While you’re poking around your router, check there are no uninvited visitors. Here’s how to monitor your home network usage What's Using My Bandwidth? 5 Tips to Monitor Home Network Usage What's Using My Bandwidth? 5 Tips to Monitor Home Network Usage Is something draining your internet bandwidth capacity? Check and troubleshoot what is using your bandwidth with these tips. Read More .

Explore more about: Network Issues, Network Tips, Parenting and Technology, Router, Wi-Fi.

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  1. dragonmouth
    April 16, 2019 at 6:18 pm

    "Managing Home Internet Use: Monitoring or Spying?"
    Depends on who you are. If you're a parent, it is monitoring. If you're the kid, it's spying.

  2. cathy
    August 8, 2018 at 6:58 pm

    Thanks this article was really helpful. I'm not very Tech savy, but I think I can figure it out by your instructions on how to click off the Internet at a certain time.
    Thanks

  3. DG
    April 10, 2018 at 12:58 pm

    Hi,
    If the router reset button is pushed do all my settings go back to default? I mean the settings for limiting my children’s internet access??
    Thanks!

  4. MIKEJ
    March 31, 2018 at 6:36 pm

    plese explain how blocking by mac address and schedule can be done with a NETgear ROUTER! tHEIR ACCESS CONTROLS SUCK!.

  5. andrei
    February 29, 2016 at 2:41 am

    Would of been nice if it explained how to get into lynksis by cicsco, Im lost, how am i suppose to edit all that information

  6. Anonymous
    November 3, 2015 at 10:47 pm

    Kind of late to the discussion but one of the most important first steps to managing your internet usage is to understand what devices are connected to your network and how much data they are consuming, when.

    If you have one of *WRT firmware variants running on your router, my (free) usage monitoring add-on called `YAMon` (short for Yet Another Monitor) does exactly that.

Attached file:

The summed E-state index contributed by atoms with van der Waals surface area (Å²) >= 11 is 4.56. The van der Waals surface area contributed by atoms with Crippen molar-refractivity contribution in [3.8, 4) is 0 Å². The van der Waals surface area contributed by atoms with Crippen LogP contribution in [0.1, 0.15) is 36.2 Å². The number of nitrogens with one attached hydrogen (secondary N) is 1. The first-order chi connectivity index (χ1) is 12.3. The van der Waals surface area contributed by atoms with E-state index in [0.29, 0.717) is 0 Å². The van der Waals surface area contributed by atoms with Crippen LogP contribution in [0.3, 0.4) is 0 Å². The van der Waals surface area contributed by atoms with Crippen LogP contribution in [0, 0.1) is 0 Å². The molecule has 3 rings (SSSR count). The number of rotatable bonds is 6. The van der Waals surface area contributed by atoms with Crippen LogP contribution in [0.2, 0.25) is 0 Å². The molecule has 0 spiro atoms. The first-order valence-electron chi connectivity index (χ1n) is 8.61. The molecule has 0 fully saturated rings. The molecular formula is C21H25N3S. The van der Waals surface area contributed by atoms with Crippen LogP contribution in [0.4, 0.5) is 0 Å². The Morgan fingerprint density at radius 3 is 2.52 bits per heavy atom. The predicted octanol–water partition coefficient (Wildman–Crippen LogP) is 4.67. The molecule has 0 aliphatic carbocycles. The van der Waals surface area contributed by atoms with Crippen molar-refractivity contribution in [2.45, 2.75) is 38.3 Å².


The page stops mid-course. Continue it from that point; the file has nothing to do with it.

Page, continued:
The data is aggregated by hour, day and month (within your ISP billing interval) and can be rolled-up into arbitrary groups (e.g., by family member or by any other logical grouping of devices). Reports are presented in nicely formatted HTML tables and charts.

    YAMon can be downloaded from http://www.dd-wrt.com/phpBB2/viewtopic.php?t=259806

    Al

    (*WRT--> DD-WRT, OpenWRT, AsusWRT)

  7. Anonymous
    July 28, 2015 at 11:36 pm

    It would probably just be easier and faster to use this service called appiom. I'm currently part of the beta and you can just shut off the internet at bed time and they have web filtering.. Super cool. Still in beta til September or something but you should check it out.

  8. Lauren
    April 17, 2015 at 9:07 pm

    Haha... Ever heard of total transparancy in Marriage? Do u think after the ring slips on you will morph into a better human being? Sorry aint gonna happen. If u want privacy stay single and do the girl you lie to a favor. You obviously do not consider her as something of value . Needs between women and men are vastly different, none of which are for privacy. This article is amazing and i wish there were more articles online about this very same topic because one less douch bag allowed to get away with heartbreaking someone else is getting out of control. Stop looking at porn because too soon will u come to see that the Johnson will only work for u in a private setting with only a screen. Give ur girl a real chance to be wanted and desired by someome who understands the responsibility .

    • D S
      May 2, 2015 at 7:27 pm

      How do you know its a man? There is nothing that is in that person's statement that suggests it is a man writing it. Maybe you should get off your man hater mode and realize that women cheat too. I have encountered numerous women, i.e.female coworkers, friends of coworkers, etc that were cheating on their husbands and having relationships outside their marriage. Reread the above statemnt with a woman's voice and you may get my point. If you want to play stereotypes, it is more likely that the controlling MAN did the compueter wizardry to monitoir his WOMAN, and now the woman doesnt know how to stop him. See how it can go both ways.

    • Ryan Dube
      May 2, 2015 at 8:23 pm

      DS has an excellent point.

      • Anonymous
        June 17, 2015 at 2:09 pm

        Apart from the fact it says Written by Ryan Dube and has HIS photo next to the article!!!

        • Anonymous
          December 5, 2015 at 3:36 pm

          Mark Bennett, Lauren is replying to the post made by "the one and only" on March 15, 2015, not to the article.

    • Anonymous
      December 5, 2015 at 3:43 pm

      Lauren, in "the one and only"'s opening statement was written, "I would like to thank all you people for helping my fiance basically monitor my phone..." The word "fiance" refers to "a man engaged to be married". So, the writer is a woman who desires privacy from the man she intends to marry.

  9. the one and only
    March 15, 2015 at 9:27 am